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Language tip of the week: class

Learn English with Macmillan DictionaryIn this weekly post, we bring more useful content from the Macmillan Dictionary to English language learners. These tips are usually based on areas of English which learners find difficult, e.g. spelling, grammar, collocation, synonyms, usage, etc.

This week’s language tip helps with the differences in how people use the word class in American and British English.

In both the UK and the US, a class is usually a group of students who are learning together: Jill and I were in the same class at primary school.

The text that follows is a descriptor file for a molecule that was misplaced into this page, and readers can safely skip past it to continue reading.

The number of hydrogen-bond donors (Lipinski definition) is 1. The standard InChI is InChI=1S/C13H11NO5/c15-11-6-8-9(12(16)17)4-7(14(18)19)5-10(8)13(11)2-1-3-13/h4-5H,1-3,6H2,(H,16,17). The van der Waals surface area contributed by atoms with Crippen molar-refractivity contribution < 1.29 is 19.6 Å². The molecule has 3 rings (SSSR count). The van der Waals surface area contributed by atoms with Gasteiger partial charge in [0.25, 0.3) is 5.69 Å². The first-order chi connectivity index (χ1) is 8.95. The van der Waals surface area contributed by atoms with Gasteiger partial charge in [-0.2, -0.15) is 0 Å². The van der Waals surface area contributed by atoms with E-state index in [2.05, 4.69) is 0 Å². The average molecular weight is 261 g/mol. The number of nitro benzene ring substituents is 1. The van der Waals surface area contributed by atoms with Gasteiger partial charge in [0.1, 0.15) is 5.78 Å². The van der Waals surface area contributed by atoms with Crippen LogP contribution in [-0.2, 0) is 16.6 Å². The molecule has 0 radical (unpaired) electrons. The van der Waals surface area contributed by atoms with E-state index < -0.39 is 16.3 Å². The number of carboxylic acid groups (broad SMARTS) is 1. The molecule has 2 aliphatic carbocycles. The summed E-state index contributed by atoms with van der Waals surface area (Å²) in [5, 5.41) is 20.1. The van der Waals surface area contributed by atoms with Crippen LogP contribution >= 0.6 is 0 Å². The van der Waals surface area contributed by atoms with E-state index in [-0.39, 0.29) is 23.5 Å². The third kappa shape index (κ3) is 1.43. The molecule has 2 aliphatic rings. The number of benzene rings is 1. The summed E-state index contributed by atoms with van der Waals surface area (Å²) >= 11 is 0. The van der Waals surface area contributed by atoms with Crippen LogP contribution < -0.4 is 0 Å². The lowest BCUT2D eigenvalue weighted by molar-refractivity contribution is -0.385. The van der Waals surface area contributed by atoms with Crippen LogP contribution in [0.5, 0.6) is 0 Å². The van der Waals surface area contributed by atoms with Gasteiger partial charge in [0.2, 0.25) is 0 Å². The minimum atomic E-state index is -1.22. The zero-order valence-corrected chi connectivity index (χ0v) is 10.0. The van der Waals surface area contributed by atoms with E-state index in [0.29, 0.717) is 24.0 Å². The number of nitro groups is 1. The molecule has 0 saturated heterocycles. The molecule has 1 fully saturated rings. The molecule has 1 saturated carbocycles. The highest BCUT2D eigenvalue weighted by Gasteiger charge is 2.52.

You can also (especially in the US) use class to mean a group of students who all completed their studies in a particular year: Tim was in the class of 2005.

Class can also mean a series of lessons in a particular subject: She’s taking a class in business administration. The usual British word for this is course: a course in business administration.

Class can also mean one of the periods in the school day when a group of students are taught: What time is your next class? British speakers also use lesson for this meaning, but American speakers do not.

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Liz Potter

Liz Potter

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